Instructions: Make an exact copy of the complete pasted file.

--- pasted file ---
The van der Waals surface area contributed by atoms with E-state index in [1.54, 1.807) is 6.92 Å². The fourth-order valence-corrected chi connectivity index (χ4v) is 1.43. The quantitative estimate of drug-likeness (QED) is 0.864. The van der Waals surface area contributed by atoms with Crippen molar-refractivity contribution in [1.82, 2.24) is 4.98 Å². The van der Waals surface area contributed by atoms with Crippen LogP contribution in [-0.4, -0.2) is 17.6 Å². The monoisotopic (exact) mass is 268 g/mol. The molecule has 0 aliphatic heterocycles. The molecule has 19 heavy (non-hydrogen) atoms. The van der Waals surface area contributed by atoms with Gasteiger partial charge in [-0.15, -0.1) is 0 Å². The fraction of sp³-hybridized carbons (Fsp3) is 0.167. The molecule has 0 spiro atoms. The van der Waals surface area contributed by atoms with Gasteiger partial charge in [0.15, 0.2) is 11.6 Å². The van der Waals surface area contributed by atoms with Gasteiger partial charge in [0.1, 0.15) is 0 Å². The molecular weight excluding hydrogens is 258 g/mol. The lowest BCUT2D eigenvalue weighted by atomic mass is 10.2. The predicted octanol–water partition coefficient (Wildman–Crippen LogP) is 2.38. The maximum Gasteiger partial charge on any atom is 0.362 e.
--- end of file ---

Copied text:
The van der Waals surface area contributed by atoms with E-state index in [1.54, 1.807) is 6.92 Å². The fourth-order valence-corrected chi connectivity index (χ4v) is 1.43. The quantitative estimate of drug-likeness (QED) is 0.864. The van der Waals surface area contributed by atoms with Crippen molar-refractivity contribution in [1.82, 2.24) is 4.98 Å². The van der Waals surface area contributed by atoms with Crippen LogP contribution in [-0.4, -0.2) is 17.6 Å². The monoisotopic (exact) mass is 268 g/mol. The molecule has 0 aliphatic heterocycles. The molecule has 19 heavy (non-hydrogen) atoms. The van der Waals surface area contributed by atoms with Gasteiger partial charge in [-0.15, -0.1) is 0 Å². The fraction of sp³-hybridized carbons (Fsp3) is 0.167. The molecule has 0 spiro atoms. The van der Waals surface area contributed by atoms with Gasteiger partial charge in [0.15, 0.2) is 11.6 Å². The van der Waals surface area contributed by atoms with Gasteiger partial charge in [0.1, 0.15) is 0 Å². The molecular weight excluding hydrogens is 258 g/mol. The lowest BCUT2D eigenvalue weighted by atomic mass is 10.2. The predicted octanol–water partition coefficient (Wildman–Crippen LogP) is 2.38. The maximum Gasteiger partial charge on any atom is 0.362 e.